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The Reality of ESP
A Physicist's Proof of Psychic Abilities
By RUSSELL TARG
Theosophical Publishing House Copyright © 2012 Russell Targ
All rights reserved.
Ingo Swann: The New York Artist Whose Remote Viewing Spanned the Solar System
Why do I believe in ESP? Two of the main reasons come from my opportunities to sit with Ingo Swann in our laboratory in California. The first was when he drew pictures of a secret US cryptographic site in Virginia, and the second was when he gave a stunning description of a Chinese atomic bomb test three days before it happened, with only the geographic coordinates for guidance.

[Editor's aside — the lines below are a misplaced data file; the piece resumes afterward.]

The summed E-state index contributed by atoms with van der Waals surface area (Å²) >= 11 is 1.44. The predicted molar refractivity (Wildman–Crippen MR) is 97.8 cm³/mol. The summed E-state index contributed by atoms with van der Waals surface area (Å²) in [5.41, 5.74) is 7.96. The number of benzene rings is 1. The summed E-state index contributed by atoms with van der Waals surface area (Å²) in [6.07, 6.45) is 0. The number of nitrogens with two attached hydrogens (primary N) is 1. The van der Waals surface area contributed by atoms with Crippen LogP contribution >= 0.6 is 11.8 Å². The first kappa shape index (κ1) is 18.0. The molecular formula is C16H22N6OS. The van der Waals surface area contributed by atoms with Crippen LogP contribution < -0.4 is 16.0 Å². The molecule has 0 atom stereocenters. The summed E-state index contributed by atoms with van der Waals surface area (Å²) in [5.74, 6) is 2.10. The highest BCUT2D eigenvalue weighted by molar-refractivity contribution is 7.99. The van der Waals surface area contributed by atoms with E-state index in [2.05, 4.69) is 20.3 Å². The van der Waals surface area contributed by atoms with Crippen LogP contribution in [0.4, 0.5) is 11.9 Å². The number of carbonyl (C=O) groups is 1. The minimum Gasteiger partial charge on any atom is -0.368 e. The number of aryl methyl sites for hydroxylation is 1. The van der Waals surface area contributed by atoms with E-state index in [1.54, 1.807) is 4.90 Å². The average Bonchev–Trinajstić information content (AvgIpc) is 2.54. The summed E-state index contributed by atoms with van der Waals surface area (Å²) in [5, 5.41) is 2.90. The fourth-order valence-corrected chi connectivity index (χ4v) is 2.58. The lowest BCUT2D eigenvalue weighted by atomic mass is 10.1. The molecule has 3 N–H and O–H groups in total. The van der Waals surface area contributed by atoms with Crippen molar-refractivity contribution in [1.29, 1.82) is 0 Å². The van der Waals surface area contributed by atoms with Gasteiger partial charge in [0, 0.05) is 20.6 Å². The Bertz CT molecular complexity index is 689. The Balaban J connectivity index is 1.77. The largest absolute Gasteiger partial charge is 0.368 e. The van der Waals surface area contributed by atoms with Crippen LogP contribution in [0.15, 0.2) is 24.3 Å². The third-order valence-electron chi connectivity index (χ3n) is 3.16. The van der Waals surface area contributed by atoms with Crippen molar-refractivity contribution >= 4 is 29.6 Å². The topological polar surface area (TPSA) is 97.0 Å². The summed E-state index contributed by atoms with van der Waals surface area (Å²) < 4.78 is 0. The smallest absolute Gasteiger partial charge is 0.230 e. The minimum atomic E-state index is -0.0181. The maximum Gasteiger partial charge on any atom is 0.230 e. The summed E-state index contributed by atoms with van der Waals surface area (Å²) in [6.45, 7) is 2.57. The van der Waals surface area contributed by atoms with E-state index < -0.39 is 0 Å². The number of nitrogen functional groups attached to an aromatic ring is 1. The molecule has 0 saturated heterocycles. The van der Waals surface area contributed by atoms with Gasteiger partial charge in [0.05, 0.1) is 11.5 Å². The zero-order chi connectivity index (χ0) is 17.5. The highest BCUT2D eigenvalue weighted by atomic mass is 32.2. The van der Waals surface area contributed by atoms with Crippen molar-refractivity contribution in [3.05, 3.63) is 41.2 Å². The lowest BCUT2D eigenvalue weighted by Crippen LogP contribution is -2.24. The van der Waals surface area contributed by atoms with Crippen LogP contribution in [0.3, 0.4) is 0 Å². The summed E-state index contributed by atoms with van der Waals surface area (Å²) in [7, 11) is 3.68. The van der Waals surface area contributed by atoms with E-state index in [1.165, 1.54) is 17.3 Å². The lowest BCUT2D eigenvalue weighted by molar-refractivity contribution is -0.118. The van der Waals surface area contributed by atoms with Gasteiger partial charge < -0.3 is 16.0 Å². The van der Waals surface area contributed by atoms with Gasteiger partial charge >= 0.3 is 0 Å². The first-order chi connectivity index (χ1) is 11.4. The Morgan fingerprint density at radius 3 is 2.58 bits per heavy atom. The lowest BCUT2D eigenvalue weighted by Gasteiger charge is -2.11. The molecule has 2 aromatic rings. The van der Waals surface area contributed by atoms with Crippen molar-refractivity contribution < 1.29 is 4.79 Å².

In the fall of 1972, Dr. Hal Puthoff and I started a psychic research program at Stanford Research Institute (SRI). We were both laser physicists born in Chicago in the 1930s, and we had both carried out research for a variety of US government agencies for many years. Our great partner and teacher in the SRI program was Ingo Swann, who was a uniquely creative and inspiring visionary painter from New York. He was also a remarkable psychic, whose wide-ranging investigations into little-traveled perceptual pathways allowed him to make important and astute contributions to our understanding of psychic abilities.